NASHVILLE, Tenn., February 18, 2013 - Country singer Mindy McCready, 37, came to a tragic end yesterday, Feb. 17, when she was found dead in her home from a self-inflicted gunshot wound. Since then, personal friend and private investigator Danno Hanks has come forward with what appears to be a video suicide note that McCready herself put together just days before her passing.
"I'll See You Yesterday," a song written by Courtney Dashe and Jason Walker and produced by David Wilson (who committed suicide late last month), is featured in the musical piece. The tender ballad is haunting, in retrospect, as it showcases the late singer pleading over lost memories and forgotten time. “Let’s get lost in our memories. That’s the safest place we can be. If this is the end of our story, I don’t wanna read it,” she sweetly sings. “I was your sunlight. Now, I’m just a shade. I was your blue sky. Now, I’m just the rain. I was your favorite song. Now, I’m overplayed. If tomorrow’s gonna be the same, I’ll see you yesterday.”
“My cowriter, Jason Walker, and I never intended it to be a suicide, or even a death song, but music has a life of it’s own,” Dashe tells Taste of Country. “I’d liked to think it helped Mindy cope with some things in her life, but wish it could have prevented things from ending the way they did.”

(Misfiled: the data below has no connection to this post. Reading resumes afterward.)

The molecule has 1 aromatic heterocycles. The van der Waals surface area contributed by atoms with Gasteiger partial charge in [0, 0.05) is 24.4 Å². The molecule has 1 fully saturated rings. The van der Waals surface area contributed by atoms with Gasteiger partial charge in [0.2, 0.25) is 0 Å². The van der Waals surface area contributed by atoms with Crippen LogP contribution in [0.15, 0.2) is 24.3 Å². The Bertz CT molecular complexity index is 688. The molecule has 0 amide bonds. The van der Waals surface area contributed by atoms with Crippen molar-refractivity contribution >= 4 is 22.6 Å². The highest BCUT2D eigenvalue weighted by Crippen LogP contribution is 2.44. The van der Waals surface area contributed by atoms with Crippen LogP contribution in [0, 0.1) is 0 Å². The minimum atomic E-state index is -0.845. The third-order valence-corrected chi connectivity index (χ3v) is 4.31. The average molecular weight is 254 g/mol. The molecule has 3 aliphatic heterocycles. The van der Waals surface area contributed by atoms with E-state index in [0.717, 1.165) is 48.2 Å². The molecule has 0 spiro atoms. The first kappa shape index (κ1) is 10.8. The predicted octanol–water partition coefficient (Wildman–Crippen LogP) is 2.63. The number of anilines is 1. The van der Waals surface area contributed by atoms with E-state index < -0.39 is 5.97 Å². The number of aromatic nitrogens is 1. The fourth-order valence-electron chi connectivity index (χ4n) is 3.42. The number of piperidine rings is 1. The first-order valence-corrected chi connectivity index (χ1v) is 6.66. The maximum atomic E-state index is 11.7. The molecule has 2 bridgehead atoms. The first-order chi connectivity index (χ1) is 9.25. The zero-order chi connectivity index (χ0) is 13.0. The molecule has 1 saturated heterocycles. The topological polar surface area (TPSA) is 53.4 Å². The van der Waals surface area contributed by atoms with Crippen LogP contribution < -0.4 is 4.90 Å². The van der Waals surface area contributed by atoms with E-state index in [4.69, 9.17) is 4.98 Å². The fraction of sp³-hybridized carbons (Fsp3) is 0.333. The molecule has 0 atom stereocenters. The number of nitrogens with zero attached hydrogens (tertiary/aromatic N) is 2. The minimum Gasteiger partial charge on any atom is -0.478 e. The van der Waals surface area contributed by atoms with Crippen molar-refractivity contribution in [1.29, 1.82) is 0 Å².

The video clip also features a suicide hotline frame that comes at the song's end, which she sent to Hanks a day before her death. "She said she wanted to put together this video to help people deal when someone had suffered a suicide in their life and God, she was literally having me write her suicide note," Hanks laments to E! News. "If I had known, I would have made sure someone was there with her all the time. I thought she was talking about sending a message about suicide for David's death but this is unbelievable. She was sending me a message. I wish I had been more alert to what it was."
He continues, "She told me about this new song she was excited about called 'I'll See You Yesterday.' Normally she would write her own songs, but a fan of hers had given it to her and asked if she would like to record it. She gave me a copy of it and it really looked like things were on the upswing for her."
In hindsight, Hanks recalls an even stranger request from McCready. "The strange thing about it in hind sight, looking back she is feeding me this stuff for the video she said, 'I have someone working on getting all the rights in place it will be licensed for Courtney to get the royalties,' and I was like, 'Hey what is the big deal?' But now I understand she wanted to make sure it got out there and there was no copyright problems for it being up there."
"Everybody wants to reach out after the fact but nobody wants to be there when it is happening," he says. "I just didn't think she would do this. She had two kids to live for," he said. "I still can't fathom the whole thing."
McCready's last full length album, I'm Still Here came in 2010. She is most known for her debut album, Ten Thousand Angels, released in 1996.
Take a listen to the unreleased song to the left.